- Study protocol
- Open Access
Enhancing access to alcohol use disorder pharmacotherapy and treatment in primary care settings: ADaPT-PC
Implementation Science volume 11, Article number: 64 (2015)
Only 7.8 % of individuals meeting diagnostic criteria for alcohol use disorder (AUD) receive treatment in a given year. Most individuals with AUDs are identified in primary care (PC) settings and referred to substance use disorders (SUD) clinics; however, only a minority of those referred attend treatment services. Safe and effective pharmacological treatments for AUD exist, but they are rarely prescribed by PC providers. The objective of this study is to refine, implement, and evaluate an intervention to integrate pharmacological AUD treatment options into PC settings. This paper provides a detailed description of the intervention design and the evaluation components.
Three large Veterans Health Administration (VHA) facilities are participating in the intervention. The intervention targets stakeholder groups with tailored strategies based on implementation theory and prior research identifying barriers to implementation of AUD pharmacotherapy. Local SUD providers and primary care mental health integration (PCMHI) providers are trained to serve as local implementation/clinical champions and receive external facilitation. PC providers receive access to consultation from local and national clinical champions, educational materials, and a dashboard of patients with AUD on their caseloads for case identification. Veterans with AUD diagnoses receive educational information in the mail just prior to a scheduled PC visit. Effectiveness of the intervention will be evaluated through an interrupted time series with matched controls to monitor change in facility level AUD pharmacotherapy prescribing rates. Following Stetler’s four-phase formative evaluation (FE) strategy, FE methods include (1) developmental FE (pre-implementation interviews with champions, PC providers, and Veterans), (2) implementation-focused FE (tracking attendance at facilitation meetings, academic detailing efforts by local champions, and patient dashboard utilization), (3) progress-focused FE (tracking rates of AUD pharmacotherapy prescribing and rates of referral to PCMHI and SUD specialty care), and (4) interpretive FE (post-implementation interviews with champions and PC providers). Analysis of FE data will be guided by the Consolidated Framework for Implementation Research (CFIR).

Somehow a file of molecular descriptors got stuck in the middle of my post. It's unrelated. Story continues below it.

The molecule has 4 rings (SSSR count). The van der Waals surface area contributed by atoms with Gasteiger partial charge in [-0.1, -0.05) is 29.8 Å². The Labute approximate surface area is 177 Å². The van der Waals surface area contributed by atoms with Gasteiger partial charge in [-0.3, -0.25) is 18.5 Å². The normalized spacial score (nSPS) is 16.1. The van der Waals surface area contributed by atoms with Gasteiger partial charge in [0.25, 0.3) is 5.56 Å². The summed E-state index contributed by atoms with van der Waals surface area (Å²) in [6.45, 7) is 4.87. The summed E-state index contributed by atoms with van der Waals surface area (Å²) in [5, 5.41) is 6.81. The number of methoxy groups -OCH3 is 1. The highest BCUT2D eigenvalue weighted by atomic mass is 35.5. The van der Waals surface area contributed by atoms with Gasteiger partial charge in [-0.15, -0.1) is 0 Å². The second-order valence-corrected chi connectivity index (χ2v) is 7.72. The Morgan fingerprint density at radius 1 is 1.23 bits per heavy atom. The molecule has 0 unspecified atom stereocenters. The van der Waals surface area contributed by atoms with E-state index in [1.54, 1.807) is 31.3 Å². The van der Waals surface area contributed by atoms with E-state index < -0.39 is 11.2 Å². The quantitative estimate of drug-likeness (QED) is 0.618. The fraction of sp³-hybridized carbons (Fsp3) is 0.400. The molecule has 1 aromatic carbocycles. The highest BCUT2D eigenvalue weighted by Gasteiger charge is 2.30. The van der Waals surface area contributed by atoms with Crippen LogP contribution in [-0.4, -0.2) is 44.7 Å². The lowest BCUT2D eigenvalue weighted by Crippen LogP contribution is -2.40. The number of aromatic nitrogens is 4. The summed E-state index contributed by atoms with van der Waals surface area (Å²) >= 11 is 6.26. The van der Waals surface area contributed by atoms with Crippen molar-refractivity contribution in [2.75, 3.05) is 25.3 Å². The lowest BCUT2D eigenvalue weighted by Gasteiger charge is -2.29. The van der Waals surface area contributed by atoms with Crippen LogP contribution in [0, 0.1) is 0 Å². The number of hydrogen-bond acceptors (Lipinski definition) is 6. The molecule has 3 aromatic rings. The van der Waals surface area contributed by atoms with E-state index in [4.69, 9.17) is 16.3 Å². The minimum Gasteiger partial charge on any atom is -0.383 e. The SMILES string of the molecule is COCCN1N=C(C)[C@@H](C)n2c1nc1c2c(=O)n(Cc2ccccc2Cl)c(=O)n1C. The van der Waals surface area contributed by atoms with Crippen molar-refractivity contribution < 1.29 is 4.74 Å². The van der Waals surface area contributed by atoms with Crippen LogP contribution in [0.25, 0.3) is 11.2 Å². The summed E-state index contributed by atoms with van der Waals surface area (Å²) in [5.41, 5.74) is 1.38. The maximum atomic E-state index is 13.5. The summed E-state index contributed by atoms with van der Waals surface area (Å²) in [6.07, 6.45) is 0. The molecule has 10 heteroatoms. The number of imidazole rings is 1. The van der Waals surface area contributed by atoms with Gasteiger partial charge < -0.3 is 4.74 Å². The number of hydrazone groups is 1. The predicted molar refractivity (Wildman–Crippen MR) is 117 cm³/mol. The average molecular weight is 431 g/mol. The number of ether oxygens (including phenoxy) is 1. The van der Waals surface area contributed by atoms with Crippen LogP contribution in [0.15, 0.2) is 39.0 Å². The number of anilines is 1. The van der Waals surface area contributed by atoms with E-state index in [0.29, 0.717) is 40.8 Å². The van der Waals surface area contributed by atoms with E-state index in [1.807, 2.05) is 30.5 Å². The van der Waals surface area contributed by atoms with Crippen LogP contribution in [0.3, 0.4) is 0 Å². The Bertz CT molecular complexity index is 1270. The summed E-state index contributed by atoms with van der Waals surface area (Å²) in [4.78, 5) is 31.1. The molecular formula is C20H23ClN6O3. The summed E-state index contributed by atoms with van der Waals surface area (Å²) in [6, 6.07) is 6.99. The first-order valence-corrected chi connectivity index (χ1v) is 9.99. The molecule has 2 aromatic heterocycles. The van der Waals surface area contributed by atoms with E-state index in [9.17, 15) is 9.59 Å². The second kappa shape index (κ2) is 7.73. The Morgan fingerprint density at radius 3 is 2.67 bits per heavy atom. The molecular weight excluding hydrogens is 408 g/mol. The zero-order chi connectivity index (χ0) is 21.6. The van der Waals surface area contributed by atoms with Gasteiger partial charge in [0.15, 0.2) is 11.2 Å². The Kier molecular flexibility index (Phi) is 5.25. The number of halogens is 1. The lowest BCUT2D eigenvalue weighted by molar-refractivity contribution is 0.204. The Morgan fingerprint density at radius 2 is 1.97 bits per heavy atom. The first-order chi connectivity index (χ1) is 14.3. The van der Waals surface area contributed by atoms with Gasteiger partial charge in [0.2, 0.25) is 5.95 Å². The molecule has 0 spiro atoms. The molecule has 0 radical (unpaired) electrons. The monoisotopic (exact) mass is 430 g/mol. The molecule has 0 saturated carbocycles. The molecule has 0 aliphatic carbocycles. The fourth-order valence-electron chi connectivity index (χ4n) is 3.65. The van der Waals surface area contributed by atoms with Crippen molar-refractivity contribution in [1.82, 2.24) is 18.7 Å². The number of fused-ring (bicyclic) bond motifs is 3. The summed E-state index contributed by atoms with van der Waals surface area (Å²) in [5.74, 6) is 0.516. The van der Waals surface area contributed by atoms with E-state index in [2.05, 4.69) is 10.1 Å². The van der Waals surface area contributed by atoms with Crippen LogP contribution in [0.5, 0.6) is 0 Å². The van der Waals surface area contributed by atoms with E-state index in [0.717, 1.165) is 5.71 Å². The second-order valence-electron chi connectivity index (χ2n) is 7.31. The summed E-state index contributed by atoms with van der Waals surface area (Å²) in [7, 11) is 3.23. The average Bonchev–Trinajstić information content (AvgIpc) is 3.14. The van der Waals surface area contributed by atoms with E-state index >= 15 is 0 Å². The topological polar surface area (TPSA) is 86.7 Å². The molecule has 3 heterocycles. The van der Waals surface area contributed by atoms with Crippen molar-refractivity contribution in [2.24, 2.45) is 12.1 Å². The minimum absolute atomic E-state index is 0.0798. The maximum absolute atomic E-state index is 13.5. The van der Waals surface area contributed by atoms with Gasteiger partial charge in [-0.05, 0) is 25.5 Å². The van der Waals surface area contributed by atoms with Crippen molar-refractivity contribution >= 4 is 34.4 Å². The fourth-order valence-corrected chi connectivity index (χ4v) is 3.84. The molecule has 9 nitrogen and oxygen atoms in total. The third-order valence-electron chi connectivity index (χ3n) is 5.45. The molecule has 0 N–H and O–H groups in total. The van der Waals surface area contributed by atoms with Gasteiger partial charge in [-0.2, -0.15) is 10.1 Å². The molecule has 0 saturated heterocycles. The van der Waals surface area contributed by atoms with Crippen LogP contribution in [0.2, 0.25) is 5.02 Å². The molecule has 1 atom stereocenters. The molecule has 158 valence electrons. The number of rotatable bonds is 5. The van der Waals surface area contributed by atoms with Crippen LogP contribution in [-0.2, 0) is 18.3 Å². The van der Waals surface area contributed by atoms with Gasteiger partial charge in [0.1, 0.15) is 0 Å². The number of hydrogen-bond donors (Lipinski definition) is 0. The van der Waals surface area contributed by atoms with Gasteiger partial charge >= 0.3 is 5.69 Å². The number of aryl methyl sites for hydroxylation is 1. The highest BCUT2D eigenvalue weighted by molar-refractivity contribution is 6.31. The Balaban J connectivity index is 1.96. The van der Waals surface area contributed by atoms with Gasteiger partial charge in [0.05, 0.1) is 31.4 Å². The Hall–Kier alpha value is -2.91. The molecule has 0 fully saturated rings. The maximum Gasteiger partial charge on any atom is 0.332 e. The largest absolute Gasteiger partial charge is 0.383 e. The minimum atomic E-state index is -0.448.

If demonstrated to be successful, this implementation strategy will provide a replicable, feasible, and relative low-cost method for integrating AUD treatment services into PC settings, thereby increasing access to AUD treatment.
The ADAPT-PC protocol provides a detailed description of an intervention to improve access to evidence-based pharmacological treatments for alcohol use disorders (AUD) in primary care settings that was designed to be easily scalable and relatively inexpensive. The protocol also provides a detailed description of how implementation frameworks and methods can be used to inform the design, refinement, and evaluation of an implementation intervention.
In 2013 in the USA, 16.6 million adults (7.0 %) met diagnostic criteria for an AUD and 6.8 % of the population engaged in heavy drinking (five or more drinks on five or more days out of the past 30 days) . AUDs and heavy drinking are associated with car crashes, domestic violence, neurocognitive impairments, poor medication adherence, psychiatric comorbidity, and increased morbidity and mortality [2–8]. The total societal costs of AUDs and heavy drinking, including health care costs, law enforcement costs, other direct costs (e.g., material losses due to accidents), and productivity losses were estimated in 2006 to be over $131 billion dollars, representing 1 % of the total US Gross Domestic Product . Despite the high prevalence and costs associated with AUDs, treatment rates in the general population remain astonishingly low. In 2013, only 7.8 % of individuals meeting diagnostic criteria for AUD received any AUD treatment . Improving access to evidence-based treatments for AUD has the potential to realize savings in health care costs given the multiple chronic conditions that are exacerbated by AUD and the high rate of accidental injury associated with heavy drinking and AUD.